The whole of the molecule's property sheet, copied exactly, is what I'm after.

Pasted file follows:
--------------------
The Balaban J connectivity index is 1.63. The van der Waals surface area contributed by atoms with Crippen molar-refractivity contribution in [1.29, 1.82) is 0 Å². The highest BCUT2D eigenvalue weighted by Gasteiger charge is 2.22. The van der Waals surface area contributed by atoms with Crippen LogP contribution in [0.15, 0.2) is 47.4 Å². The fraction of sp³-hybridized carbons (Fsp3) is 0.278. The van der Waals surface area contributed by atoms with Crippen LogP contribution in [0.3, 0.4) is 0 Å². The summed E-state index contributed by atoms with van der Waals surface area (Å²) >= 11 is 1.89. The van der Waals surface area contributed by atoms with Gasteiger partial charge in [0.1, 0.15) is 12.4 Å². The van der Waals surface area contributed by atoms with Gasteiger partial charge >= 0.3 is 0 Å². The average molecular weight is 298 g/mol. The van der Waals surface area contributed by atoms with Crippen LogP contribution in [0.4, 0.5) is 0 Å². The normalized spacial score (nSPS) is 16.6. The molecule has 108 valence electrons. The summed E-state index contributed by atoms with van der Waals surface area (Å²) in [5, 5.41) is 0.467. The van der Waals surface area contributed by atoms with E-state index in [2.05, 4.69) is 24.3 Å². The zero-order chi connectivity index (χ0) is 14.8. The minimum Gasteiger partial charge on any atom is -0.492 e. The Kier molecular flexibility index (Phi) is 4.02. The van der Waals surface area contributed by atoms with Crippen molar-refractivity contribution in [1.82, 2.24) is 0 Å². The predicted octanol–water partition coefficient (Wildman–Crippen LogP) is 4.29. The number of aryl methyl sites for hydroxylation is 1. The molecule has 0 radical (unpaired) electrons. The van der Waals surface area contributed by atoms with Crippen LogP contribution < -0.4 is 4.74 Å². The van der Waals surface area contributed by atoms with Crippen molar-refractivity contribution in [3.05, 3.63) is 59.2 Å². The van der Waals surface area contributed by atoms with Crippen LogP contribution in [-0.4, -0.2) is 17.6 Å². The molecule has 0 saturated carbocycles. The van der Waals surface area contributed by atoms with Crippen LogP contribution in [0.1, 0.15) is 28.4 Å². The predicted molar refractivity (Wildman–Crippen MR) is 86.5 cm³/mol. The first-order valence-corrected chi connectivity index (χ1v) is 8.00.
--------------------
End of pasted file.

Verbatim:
The Balaban J connectivity index is 1.63. The van der Waals surface area contributed by atoms with Crippen molar-refractivity contribution in [1.29, 1.82) is 0 Å². The highest BCUT2D eigenvalue weighted by Gasteiger charge is 2.22. The van der Waals surface area contributed by atoms with Crippen LogP contribution in [0.15, 0.2) is 47.4 Å². The fraction of sp³-hybridized carbons (Fsp3) is 0.278. The van der Waals surface area contributed by atoms with Crippen LogP contribution in [0.3, 0.4) is 0 Å². The summed E-state index contributed by atoms with van der Waals surface area (Å²) >= 11 is 1.89. The van der Waals surface area contributed by atoms with Gasteiger partial charge in [0.1, 0.15) is 12.4 Å². The van der Waals surface area contributed by atoms with Gasteiger partial charge >= 0.3 is 0 Å². The average molecular weight is 298 g/mol. The van der Waals surface area contributed by atoms with Crippen LogP contribution in [0.4, 0.5) is 0 Å². The normalized spacial score (nSPS) is 16.6. The molecule has 108 valence electrons. The summed E-state index contributed by atoms with van der Waals surface area (Å²) in [5, 5.41) is 0.467. The van der Waals surface area contributed by atoms with E-state index in [2.05, 4.69) is 24.3 Å². The zero-order chi connectivity index (χ0) is 14.8. The minimum Gasteiger partial charge on any atom is -0.492 e. The Kier molecular flexibility index (Phi) is 4.02. The van der Waals surface area contributed by atoms with Crippen molar-refractivity contribution in [1.82, 2.24) is 0 Å². The predicted octanol–water partition coefficient (Wildman–Crippen LogP) is 4.29. The number of aryl methyl sites for hydroxylation is 1. The molecule has 0 radical (unpaired) electrons. The van der Waals surface area contributed by atoms with Crippen LogP contribution < -0.4 is 4.74 Å². The van der Waals surface area contributed by atoms with Crippen molar-refractivity contribution in [3.05, 3.63) is 59.2 Å². The van der Waals surface area contributed by atoms with Crippen LogP contribution in [-0.4, -0.2) is 17.6 Å². The molecule has 0 saturated carbocycles. The van der Waals surface area contributed by atoms with Crippen LogP contribution in [0.1, 0.15) is 28.4 Å². The predicted molar refractivity (Wildman–Crippen MR) is 86.5 cm³/mol. The first-order valence-corrected chi connectivity index (χ1v) is 8.00.